Here, Inge Crosman Wimmers proposes a new approach to "A la recherche du temps perdu" that centres on the role of affect. Through close reading of the hero-narrator's personal history, the author shows how emotional paradigms (especially separation anxiety), involuntary memory and other compelling impressions give focus and structure to Proust's novel. Drawing on reader-oriented and emotion theories, she shows how affect commands the attention of the "motivated reader" and is crucial to the process of self-understanding for both the narrator and the reader. This extensive study takes fully into consideration the drafts (esquisses) published in the new Pleiade edition of the novel, the Mauriac edition of "Albertine Disparue", and material from the unpublished Proust manuscripts - all of which shed further light on the importance of affect in "A la Recherche". The text should appeal to readers interested in an approach to Proust that combines insights from philosophy, psychology and literary aesthetics and in a poetics of reading that pays particular attention to emotion.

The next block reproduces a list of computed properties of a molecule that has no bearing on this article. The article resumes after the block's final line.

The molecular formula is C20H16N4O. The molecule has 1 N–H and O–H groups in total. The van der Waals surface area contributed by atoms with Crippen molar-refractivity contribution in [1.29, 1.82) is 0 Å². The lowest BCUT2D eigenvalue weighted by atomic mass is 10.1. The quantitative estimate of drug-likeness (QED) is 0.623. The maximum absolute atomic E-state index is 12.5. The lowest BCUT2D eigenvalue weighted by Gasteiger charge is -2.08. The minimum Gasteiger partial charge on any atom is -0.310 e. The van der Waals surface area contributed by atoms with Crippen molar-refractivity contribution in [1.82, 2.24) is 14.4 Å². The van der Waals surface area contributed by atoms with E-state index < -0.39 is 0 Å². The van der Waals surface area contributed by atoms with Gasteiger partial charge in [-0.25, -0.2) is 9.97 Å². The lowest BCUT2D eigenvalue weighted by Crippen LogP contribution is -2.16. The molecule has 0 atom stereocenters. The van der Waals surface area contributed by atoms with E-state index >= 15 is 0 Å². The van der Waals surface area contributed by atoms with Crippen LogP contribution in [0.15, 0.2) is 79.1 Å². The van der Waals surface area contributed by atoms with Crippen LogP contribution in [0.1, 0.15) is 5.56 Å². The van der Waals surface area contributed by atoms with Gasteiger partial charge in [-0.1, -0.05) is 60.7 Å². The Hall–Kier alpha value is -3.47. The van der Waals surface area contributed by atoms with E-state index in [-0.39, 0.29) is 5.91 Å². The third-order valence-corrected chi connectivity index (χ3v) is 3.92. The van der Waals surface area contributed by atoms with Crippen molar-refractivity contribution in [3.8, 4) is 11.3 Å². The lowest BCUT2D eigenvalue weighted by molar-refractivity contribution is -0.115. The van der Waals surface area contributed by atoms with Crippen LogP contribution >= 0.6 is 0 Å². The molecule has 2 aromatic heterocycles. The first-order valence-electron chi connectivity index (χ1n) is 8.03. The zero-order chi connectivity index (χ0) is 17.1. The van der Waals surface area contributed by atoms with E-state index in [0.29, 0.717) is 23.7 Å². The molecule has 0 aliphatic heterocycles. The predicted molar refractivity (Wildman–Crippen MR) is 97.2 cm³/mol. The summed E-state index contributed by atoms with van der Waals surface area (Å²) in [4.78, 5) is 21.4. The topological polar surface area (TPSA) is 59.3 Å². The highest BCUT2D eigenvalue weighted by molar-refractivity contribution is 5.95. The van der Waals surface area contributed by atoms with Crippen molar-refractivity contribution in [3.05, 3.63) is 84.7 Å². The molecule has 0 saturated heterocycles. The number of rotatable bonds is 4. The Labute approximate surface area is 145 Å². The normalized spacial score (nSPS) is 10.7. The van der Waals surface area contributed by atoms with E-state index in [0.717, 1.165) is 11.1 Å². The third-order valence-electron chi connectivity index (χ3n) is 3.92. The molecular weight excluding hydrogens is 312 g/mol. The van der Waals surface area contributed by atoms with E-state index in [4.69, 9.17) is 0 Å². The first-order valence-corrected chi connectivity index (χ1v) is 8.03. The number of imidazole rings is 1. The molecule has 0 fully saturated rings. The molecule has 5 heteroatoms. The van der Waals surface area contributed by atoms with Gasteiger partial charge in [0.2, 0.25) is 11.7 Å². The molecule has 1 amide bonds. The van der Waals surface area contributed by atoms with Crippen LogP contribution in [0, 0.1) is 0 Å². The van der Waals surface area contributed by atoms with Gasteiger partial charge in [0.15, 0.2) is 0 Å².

Inge Crosman Wimmers is a professor of French Studies at Brown University.